> That is an obvious example - there are many more.
> The bias is not uniform; we have various biases depending on the subject -
> and over time those biases can swing back and forth depending on
> the prevalent group of editors at that time. Many of our articles have
> distinctly different tone/content/slant to foreign language ones (which is a
> big giveaway IMO).
> Another example: English Wikipedia has a pretty strong policy on BLP
> material that restricts a lot of what we record - other language Wiki's do
> not have the same restrictions and things we would not consider noting (such
> as non-notable children names) are not considered a problem on other Wikis.
> But if we aren't neutral at
>> all, how can we even believe that an controversial-content-filter-system
>> based upon our views would be neutral in judgment or as proposed in the
>> referendum "cultural neutral". (Question: Is there even a thing as
>> cultural neutrality?)
> No; this is the underlying problem I mentioned with implementing a filter
> that offers pre-built lists.
> It is a problem to address, but not one that kills the idea stone dead IMO.
I belive that the idea dies at the moment as we assume that we can 
achieve neutrality through filtering. Speaking theoretically there are 
only three types of neutral filters. The first leaves anything through, 
the second blocks all and the third is totally random, resulting in an 
equal 50:50 chance for large numbers. Currently we would ideally have 
the first filter. Your examples show that this isn't always true. But at 
least this is the goal. Filter two would equal to don't show anything,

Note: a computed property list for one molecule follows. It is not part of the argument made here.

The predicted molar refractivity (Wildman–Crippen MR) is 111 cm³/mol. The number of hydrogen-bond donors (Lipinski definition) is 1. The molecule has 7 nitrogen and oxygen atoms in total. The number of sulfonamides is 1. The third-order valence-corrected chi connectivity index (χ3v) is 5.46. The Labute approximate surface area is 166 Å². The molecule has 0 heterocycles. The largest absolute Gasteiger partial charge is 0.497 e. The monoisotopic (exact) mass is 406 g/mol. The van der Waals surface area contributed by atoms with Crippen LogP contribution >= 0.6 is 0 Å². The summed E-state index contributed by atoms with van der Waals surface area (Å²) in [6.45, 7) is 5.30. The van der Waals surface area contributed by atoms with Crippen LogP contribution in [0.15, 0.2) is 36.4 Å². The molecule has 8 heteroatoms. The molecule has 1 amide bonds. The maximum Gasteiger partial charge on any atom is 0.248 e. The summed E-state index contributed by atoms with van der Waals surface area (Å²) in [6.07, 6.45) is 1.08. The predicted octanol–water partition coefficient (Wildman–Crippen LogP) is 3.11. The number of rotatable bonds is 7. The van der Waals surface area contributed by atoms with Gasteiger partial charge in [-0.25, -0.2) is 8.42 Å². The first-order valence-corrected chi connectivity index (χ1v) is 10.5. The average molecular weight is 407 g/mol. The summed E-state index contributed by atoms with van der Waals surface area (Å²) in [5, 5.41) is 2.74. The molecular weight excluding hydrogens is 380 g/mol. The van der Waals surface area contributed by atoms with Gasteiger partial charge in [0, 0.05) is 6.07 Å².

or shut down Wikipedia. Not an real option. I know. The third option is 
a construct out of theory that would not work, since it contains an 
infinite amount of information, but also nothing at all.

Considering this cases, we can assume that Wikipedia isn't neutral, but 
that it aims for option 1. But we can also see that there is not any 
other solution that could be neutral. It is an impossible task to begin 
with. No filter could fix such a problem.
>> We also don't force anyone to read Wikipedia.
> Oh come on :) we are a highly visible source of information with millions of
> inbound links/pointers. No we don't force anyone to read, but this is not an
> argument against accommodating as many people as possible.
No it isn't an argument against this. Accommodating as many people as 
possible was never the goal of the project. The goal was to create and 
represent free knowledge to everyone. That we have so many readers can 
make us proud. But did they come to us, because we had the goal to 
accommodate them? They come to us to take and share the knowledge that 
is represented. If we really wanted to accommodate people in the first 
place, then we should have created something more entertaining then an 

The whole problems starts with the intention to spread our knowledge to 
more people that we currently reach, faster then necessary. The only 
problem is, that we leave the facts behinds that made this project to 
what it is. We have a mission, but it is not the mission to entertain as 
many people as possible. It is not to gain as much money trough donors 
as possible.
>> If he does not like it, he
>> has multiple options. He could close it, he could still read it, even if
>> he don't like any part of it, he could participate to change it or he
>> could start his own project.
> And most of those options belie our primary purpose.
It isn't our purpose to please the readers by only representing 
knowledge they would like to hear of. We hold the knowledge that someone 
might want to read/see. He has to play the active part. The typical 
expansion ("world invasion", a reference to Ika) dreams of Jimbo are 
quite contradictory to that.
> We can definitely think about possible solution. But at first i have to
>> insist to get an answer to the question: Is there a problem, big and
>> worthy enough, to make it a main priority?
> Absolutely - and the first question I asked in this debate (weeks ago) was
> when we were going to poll readers for their opinion. This devolved slightly
> into an argument over whether our readers should have a say in Wikipedia...